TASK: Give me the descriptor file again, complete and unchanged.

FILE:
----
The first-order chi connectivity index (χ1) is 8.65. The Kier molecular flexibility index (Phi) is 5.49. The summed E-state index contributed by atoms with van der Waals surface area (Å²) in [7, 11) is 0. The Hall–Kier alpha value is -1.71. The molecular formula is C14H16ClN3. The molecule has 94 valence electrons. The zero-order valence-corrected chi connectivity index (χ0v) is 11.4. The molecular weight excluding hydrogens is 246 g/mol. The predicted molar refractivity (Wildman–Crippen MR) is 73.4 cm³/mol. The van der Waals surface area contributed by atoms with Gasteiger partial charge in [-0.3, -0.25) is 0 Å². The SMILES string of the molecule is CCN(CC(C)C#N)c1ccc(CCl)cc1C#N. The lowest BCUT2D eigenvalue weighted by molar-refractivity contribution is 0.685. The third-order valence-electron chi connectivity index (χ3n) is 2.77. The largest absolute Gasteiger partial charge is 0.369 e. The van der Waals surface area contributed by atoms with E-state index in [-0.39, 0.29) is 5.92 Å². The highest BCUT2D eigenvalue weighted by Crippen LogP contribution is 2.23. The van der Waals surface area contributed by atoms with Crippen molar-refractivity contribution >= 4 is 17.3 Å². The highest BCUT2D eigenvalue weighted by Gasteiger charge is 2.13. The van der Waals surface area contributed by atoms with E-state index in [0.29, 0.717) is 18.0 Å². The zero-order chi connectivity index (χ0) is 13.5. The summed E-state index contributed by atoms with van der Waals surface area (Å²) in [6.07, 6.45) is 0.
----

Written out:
The first-order chi connectivity index (χ1) is 8.65. The Kier molecular flexibility index (Phi) is 5.49. The summed E-state index contributed by atoms with van der Waals surface area (Å²) in [7, 11) is 0. The Hall–Kier alpha value is -1.71. The molecular formula is C14H16ClN3. The molecule has 94 valence electrons. The zero-order valence-corrected chi connectivity index (χ0v) is 11.4. The molecular weight excluding hydrogens is 246 g/mol. The predicted molar refractivity (Wildman–Crippen MR) is 73.4 cm³/mol. The van der Waals surface area contributed by atoms with Gasteiger partial charge in [-0.3, -0.25) is 0 Å². The SMILES string of the molecule is CCN(CC(C)C#N)c1ccc(CCl)cc1C#N. The lowest BCUT2D eigenvalue weighted by molar-refractivity contribution is 0.685. The third-order valence-electron chi connectivity index (χ3n) is 2.77. The largest absolute Gasteiger partial charge is 0.369 e. The van der Waals surface area contributed by atoms with E-state index in [-0.39, 0.29) is 5.92 Å². The highest BCUT2D eigenvalue weighted by Crippen LogP contribution is 2.23. The van der Waals surface area contributed by atoms with Crippen molar-refractivity contribution >= 4 is 17.3 Å². The highest BCUT2D eigenvalue weighted by Gasteiger charge is 2.13. The van der Waals surface area contributed by atoms with E-state index in [0.29, 0.717) is 18.0 Å². The zero-order chi connectivity index (χ0) is 13.5. The summed E-state index contributed by atoms with van der Waals surface area (Å²) in [6.07, 6.45) is 0.